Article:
Currently, more than 200 service personnel have sustained limb loss of the upper extremity as a result of combat injuries sustained while serving in Iraq and Afghanistan. Upper extremity amputation results in the highest impairment of all extremity war injuries. Although advances in limb prosthetic technology and rehabilitation have been tremendous, reconstructive transplantation is an alternative option in select patients who will not benefit from or who refuse existing prosthetic technologies. During the past decade, more than 50 hand transplants have been performed worldwide, with encouraging functional and graft survival results. This procedure requires lifelong immunosuppression with some reported adverse effects, including diabetes mellitus, nephrotoxicity, bilateral hip osteonecrosis, hypertension, hyperlipidemia, mycosis, osteomyelitis, herpes simplex, molluscum contagiosum, and cytomegalovirus infection.9

Recent immunomodulatory approaches that address solid-organ transplants have enabled significant reduction of overall drug treatment. Clinicians and scientists working with AFIRM provided state-of-the-science updates on current protocols in clinical trials for hand and face transplants. Hand transplantation for catastrophic combat trauma is an innovative reconstructive strategy that offers independence and, most importantly, hand sensibility for recipients.

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The Armed Forces Institute of Regenerative Medicine: Program Status and Current Projects

In 2008, the US Department of Defense, through the US Army Medical Research and Materiel Command (USAMRMC), established AFIRM. AFIRM includes two large academic clinical consortia that include more than 30 institutions and the US Army Institute of Surgical Research. One consortium is led by Rutgers University and the Cleveland Clinic. The other is led by Wake Forest University and the University of Pittsburgh. The mission of AFIRM is to develop new products and therapies to treat severe injuries suffered by US service members. AFIRM was founded with the commitment to focus on technologies and approaches having high levels of potential impact and relatively short timelines for implementation into clinical practice or clinical trials—with 1 to 5 years.10 AFIRM is also committed to a culture of collaboration between clinicians and scientists that inspires and facilitates accelerated development and competitive assessment. The areas of highest priority include limb salvage, with repairs of defects in bone, nerve, major blood vessels, muscle, and tendon; facial reconstruction; burn repair; scarless wound repair; and compartment syndrome sequelae. Several articles highlighting research progress are included in this supplement.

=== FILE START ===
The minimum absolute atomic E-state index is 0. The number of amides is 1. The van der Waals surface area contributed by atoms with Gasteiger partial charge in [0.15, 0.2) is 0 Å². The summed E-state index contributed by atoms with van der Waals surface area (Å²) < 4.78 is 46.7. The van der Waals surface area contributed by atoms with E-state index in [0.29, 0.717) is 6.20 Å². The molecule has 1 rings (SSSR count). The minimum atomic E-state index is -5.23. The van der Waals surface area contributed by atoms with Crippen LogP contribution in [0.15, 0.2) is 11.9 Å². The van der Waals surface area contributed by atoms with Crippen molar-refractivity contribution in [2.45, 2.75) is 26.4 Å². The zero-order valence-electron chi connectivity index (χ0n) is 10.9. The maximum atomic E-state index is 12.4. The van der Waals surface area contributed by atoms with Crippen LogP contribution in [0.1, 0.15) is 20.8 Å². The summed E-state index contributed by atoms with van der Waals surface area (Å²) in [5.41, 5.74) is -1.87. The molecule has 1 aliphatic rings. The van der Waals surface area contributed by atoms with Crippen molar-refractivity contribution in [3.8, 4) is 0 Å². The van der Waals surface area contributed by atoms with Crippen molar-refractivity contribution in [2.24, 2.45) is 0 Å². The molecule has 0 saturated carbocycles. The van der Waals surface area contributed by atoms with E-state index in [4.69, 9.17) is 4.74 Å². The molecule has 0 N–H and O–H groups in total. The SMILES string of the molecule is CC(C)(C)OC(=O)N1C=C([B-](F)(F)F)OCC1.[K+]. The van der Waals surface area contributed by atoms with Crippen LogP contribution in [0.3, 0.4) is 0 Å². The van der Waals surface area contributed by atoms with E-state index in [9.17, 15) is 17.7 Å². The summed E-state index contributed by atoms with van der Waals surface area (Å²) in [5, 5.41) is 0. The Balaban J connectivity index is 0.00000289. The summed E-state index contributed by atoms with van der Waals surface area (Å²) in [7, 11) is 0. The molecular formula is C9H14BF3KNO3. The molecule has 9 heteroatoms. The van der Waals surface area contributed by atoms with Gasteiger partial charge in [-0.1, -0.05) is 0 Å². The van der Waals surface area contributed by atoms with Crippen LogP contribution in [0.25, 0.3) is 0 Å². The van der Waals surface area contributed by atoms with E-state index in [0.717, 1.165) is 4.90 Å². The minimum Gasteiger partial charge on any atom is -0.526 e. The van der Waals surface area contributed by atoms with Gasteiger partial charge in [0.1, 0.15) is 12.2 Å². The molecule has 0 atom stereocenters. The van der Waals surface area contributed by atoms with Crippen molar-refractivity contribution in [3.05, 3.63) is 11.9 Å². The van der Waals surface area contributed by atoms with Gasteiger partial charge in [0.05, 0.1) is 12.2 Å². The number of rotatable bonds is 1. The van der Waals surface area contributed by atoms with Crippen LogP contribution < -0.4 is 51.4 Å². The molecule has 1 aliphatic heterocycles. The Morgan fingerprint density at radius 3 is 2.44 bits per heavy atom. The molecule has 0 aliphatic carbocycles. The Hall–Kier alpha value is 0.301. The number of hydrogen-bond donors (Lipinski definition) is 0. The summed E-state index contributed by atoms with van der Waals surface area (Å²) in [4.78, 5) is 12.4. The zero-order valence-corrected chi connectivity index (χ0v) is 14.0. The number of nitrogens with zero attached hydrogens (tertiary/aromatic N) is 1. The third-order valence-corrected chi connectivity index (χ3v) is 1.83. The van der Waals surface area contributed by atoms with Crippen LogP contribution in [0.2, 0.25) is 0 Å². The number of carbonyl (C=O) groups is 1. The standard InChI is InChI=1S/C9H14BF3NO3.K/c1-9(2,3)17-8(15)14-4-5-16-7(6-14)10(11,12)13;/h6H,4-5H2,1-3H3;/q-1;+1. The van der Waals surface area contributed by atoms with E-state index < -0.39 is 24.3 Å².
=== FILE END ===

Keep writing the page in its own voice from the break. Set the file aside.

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The Orthopaedic Extremity Trauma Research Program and Peer-Reviewed Orthopaedic Research Program

One of the most significant impacts of this EWI symposium series has been the identification and articulation of significant gaps in understanding of severe extremity trauma. In the initial symposium, 10 focus areas were identified that comprised these most significant gaps. These areas became the rallying point for what has become the most significant congressional orthopaedics research funding in history. Since 2006, the US Congress has appropriated $188 million for militaryrelevant orthopaedic research.11 Investigators have focused on improving care at the point of injury; definitive care of battle injuries or similar severe civilian trauma; rehabilitation following amputation or limb-threatening injuries; and prosthetics and orthoses development to improve the function of amputees as well as limb-salvage patients. This research has been directed and managed through two major research programs: the Orthopaedic Extremity Trauma Research Program (OETRP) and the Peer Reviewed Orthopaedic Research Program (PRORP). Most recently, the PRORP awarded funding for a large clinical consortium to examine the greatest treatment challenges from the most severe extremity injuries. The Major Extremity Trauma Research Consortium comprises 24 civilian trauma centers across the nation and 4 military treatment facilities within the Department of Defense and constitutes the largest such cooperative effort in orthopaedic trauma.